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Am J Forensic Med Pathol ; 42(1): 1-8, 2021 Mar 01.
Article in English | MEDLINE | ID: covidwho-1066484


ABSTRACT: The 2019 novel coronavirus disease (COVID-19) has spread worldwide, infiltrating, infecting, and devastating communities in all locations of varying demographics. An overwhelming majority of published literature on the pathologic findings associated with COVID-19 is either from living clinical cohorts or from autopsy findings of those who died in a medical care setting, which can confound pure disease pathology. A relatively low initial infection rate paired with a high biosafety level enabled the New Mexico Office of the Medical Investigator to conduct full autopsy examinations on suspected COVID-19-related deaths. Full autopsy examination on the first 20 severe acute respiratory syndrome coronavirus 2-positive decedents revealed that some extent of diffuse alveolar damage in every death due to COVID-19 played some role. The average decedent was middle-aged, male, American Indian, and overweight with comorbidities that included diabetes, ethanolism, and atherosclerotic and/or hypertensive cardiovascular disease. Macroscopic thrombotic events were seen in 35% of cases consisting of pulmonary thromboemboli and coronary artery thrombi. In 2 cases, severe bacterial coinfections were seen in the lungs. Those determined to die with but not of severe acute respiratory syndrome coronavirus 2 infection had unremarkable lung findings.

/mortality , Lung/pathology , Adult , Age Distribution , Aged , Aged, 80 and over , Autopsy , Body Mass Index , Brain Edema/pathology , Cardiomegaly/pathology , Comorbidity , Coronary Thrombosis/pathology , Databases, Factual , Fatty Liver/pathology , Female , Forensic Pathology , Glomerulosclerosis, Focal Segmental/pathology , Hepatomegaly/pathology , Humans , Lung/diagnostic imaging , Male , Middle Aged , Nephrosclerosis/pathology , New Mexico/epidemiology , Overweight/epidemiology , Pandemics , Pleural Effusion/diagnostic imaging , Pleural Effusion/pathology , Pulmonary Edema/diagnostic imaging , Pulmonary Edema/pathology , Sex Distribution , Streptococcus pneumoniae/isolation & purification , Tomography, X-Ray Computed , Vitreous Body/chemistry , Whole Body Imaging
Forensic Imaging ; : 200419, 2020.
Article | WHO COVID | ID: covidwho-909010


ABSTRACT OBJECTIVE Computed tomography has significant utility as a diagnostic tool for coronavirus disease 2019 (COVID-19) in the clinical setting COVID-19 deaths are sometimes examined by forensic pathologists, often in the setting of an unknown diagnosis We assessed the utility of postmortem computed tomography (PMCT) for use as a triage tool for these autopsy examinations MATERIALS AND METHODS We reviewed PMCT findings in 14 and histopathology in 11 decedents who were positive for COVID-19 RESULTS The predominant imaging findings were bilateral mixed densities, in either a diffuse or peripheral distribution, with traction bronchiectasis, and/or crazy paving In particular, traction bronchiectasis, ill-defined rounded consolidations, and reverse halo sign are useful when distinguishing from other postmortem changes CONCLUSION We conclude that triage with a PMCT may aid the forensic pathologist in diagnosing possible COVID-19 infection prior to autopsy examination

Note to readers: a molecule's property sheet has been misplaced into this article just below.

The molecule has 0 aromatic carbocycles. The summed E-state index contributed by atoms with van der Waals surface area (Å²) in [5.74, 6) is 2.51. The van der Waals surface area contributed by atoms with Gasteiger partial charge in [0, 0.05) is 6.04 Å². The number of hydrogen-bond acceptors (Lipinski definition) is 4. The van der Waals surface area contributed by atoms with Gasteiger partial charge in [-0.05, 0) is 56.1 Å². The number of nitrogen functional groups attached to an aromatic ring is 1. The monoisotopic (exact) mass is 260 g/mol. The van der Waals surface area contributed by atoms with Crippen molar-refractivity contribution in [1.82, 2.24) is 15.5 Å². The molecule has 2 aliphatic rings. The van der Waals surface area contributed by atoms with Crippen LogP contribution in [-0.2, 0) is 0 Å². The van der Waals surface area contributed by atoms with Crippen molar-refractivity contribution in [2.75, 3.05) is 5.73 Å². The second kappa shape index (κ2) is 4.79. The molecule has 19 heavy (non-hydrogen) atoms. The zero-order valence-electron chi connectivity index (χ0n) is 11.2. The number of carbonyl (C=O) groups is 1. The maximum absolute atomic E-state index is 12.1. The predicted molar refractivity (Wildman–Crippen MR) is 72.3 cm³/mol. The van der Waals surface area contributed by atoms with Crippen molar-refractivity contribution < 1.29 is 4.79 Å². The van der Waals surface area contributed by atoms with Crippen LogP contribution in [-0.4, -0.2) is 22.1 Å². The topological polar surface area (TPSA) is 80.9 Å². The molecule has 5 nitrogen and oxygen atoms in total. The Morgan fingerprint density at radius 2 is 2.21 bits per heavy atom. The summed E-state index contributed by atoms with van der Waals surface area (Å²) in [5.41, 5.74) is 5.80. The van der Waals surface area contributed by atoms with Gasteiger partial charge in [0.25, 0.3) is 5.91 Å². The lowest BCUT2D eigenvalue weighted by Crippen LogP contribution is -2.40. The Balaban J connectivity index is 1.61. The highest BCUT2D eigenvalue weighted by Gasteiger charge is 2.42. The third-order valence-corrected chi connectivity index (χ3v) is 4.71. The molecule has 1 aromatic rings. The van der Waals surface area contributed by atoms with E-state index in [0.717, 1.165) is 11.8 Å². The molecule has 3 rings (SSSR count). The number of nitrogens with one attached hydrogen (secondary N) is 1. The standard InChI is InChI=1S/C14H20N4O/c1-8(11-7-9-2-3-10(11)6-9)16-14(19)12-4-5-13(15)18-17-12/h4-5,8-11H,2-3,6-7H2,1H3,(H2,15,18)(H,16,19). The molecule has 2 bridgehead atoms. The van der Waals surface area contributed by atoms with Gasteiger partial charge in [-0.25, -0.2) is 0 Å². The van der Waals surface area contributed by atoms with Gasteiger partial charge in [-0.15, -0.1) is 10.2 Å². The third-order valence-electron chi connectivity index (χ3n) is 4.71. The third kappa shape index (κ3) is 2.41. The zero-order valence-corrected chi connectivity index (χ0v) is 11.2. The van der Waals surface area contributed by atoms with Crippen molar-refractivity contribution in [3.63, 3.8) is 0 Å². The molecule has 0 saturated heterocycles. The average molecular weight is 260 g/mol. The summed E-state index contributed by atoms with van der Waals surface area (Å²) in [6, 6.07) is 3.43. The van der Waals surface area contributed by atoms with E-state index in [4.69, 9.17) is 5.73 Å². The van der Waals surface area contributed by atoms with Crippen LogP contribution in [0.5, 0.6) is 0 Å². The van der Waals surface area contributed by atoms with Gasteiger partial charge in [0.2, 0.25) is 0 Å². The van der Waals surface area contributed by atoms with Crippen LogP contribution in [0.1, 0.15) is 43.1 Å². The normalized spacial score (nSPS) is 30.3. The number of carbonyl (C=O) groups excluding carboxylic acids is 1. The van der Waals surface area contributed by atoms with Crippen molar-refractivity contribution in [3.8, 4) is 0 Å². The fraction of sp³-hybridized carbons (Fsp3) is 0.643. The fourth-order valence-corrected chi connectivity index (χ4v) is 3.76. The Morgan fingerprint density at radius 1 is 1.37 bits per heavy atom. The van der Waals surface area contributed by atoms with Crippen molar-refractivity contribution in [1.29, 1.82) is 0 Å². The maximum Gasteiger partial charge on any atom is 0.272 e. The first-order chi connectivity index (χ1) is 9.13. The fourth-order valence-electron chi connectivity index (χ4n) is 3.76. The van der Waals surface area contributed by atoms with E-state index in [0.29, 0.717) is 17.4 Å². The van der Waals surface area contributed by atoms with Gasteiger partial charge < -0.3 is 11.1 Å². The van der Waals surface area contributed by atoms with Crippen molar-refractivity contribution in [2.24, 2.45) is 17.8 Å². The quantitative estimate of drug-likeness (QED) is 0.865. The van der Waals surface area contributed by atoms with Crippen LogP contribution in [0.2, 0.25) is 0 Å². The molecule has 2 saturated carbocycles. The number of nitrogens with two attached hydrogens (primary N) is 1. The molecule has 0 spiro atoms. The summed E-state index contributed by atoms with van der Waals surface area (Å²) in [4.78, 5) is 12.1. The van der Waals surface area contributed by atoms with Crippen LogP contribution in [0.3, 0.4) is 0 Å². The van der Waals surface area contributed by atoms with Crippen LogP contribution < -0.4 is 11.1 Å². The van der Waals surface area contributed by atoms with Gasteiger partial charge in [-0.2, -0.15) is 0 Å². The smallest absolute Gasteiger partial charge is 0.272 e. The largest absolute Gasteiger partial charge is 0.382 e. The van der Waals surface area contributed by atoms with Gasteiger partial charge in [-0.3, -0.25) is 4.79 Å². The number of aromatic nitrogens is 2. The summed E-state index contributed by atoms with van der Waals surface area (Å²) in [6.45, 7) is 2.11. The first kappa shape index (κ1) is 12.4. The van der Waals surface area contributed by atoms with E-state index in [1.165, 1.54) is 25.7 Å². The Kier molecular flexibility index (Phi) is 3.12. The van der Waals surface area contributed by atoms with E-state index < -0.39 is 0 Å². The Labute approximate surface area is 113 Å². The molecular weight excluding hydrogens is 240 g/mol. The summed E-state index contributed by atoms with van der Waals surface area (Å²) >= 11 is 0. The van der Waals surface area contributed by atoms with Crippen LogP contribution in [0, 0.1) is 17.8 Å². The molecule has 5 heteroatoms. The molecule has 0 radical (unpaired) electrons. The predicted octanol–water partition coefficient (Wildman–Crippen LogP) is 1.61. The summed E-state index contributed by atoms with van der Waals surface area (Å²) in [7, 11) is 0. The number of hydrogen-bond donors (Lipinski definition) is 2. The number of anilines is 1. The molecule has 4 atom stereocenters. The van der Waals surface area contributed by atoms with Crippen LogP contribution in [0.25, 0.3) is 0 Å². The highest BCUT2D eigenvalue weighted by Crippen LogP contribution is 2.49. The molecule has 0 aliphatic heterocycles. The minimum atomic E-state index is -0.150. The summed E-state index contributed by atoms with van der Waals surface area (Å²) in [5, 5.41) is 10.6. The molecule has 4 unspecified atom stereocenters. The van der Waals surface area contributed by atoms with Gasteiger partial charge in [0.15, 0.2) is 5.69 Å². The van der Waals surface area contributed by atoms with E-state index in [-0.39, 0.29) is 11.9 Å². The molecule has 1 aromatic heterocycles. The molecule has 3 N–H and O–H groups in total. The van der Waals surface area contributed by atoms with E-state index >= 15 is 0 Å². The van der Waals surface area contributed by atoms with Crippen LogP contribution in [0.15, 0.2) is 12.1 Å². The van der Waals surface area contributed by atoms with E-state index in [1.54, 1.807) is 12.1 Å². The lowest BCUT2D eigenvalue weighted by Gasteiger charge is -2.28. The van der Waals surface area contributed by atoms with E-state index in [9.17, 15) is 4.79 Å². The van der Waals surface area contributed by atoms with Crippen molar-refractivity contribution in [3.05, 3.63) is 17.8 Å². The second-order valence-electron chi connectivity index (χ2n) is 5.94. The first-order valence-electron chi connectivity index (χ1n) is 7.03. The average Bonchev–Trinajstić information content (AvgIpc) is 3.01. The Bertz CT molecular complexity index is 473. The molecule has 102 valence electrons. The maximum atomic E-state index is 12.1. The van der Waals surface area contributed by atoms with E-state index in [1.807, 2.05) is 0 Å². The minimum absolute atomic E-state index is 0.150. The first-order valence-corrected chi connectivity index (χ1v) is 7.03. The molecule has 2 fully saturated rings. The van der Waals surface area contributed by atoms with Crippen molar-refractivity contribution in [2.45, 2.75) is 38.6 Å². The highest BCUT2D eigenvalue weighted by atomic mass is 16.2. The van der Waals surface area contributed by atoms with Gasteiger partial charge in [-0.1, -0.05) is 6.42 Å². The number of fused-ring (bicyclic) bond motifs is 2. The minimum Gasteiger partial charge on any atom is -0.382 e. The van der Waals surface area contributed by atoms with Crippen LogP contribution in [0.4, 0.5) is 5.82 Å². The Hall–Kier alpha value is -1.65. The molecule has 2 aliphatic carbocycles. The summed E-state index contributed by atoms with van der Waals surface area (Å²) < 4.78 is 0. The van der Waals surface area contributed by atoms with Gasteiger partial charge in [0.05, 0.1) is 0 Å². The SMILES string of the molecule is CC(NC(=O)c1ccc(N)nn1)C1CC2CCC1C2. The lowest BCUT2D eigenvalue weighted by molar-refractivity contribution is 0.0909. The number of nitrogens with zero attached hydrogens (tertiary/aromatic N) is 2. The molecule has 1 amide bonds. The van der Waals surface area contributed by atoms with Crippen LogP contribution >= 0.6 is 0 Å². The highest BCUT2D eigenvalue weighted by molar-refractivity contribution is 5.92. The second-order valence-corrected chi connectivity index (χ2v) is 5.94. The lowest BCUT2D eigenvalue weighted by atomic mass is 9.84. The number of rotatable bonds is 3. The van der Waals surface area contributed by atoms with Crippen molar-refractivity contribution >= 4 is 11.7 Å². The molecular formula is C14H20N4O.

Am J Forensic Med Pathol ; 41(3): 143-151, 2020 Sep.
Article in English | MEDLINE | ID: covidwho-215983


As a result of the 2019 novel human coronavirus (COVID-19) global spread, medical examiner/coroner offices will inevitably encounter increased numbers of COVID-19-infected decedents at autopsy. While in some cases a history of fever and/or respiratory distress (eg, cough or shortness of breath) may suggest the diagnosis, epidemiologic studies indicate that the majority of individuals infected with COVID-19 develop mild to no symptoms. Those dying with-but not of-COVID-19 may still be infectious, however. While multiple guidelines have been issued regarding autopsy protocol in cases of suspected COVID-19 deaths, there is some variability in the recommendations. Additionally, limited recommendations to date have been issued regarding scene investigative protocol, and there is a paucity of publications characterizing COVID-19 postmortem gross and histologic findings. A case of sudden unexpected death due to COVID-19 is presented as a means of illustrating common autopsy findings, as well as diagnostic and biosafety considerations. We also review and summarize the current COVID-19 literature in an effort to provide practical evidence-based biosafety guidance for medical examiner-coroner offices encountering COVID-19 at autopsy.

Autopsy/standards , Betacoronavirus/isolation & purification , Containment of Biohazards/standards , Coronavirus Infections/mortality , Coronavirus Infections/pathology , Pneumonia, Viral/mortality , Pneumonia, Viral/pathology , Betacoronavirus/genetics , Centers for Disease Control and Prevention, U.S. , Female , Humans , Middle Aged , Mortuary Practice/methods , Mortuary Practice/standards , Pandemics , Real-Time Polymerase Chain Reaction/standards , Triage , United States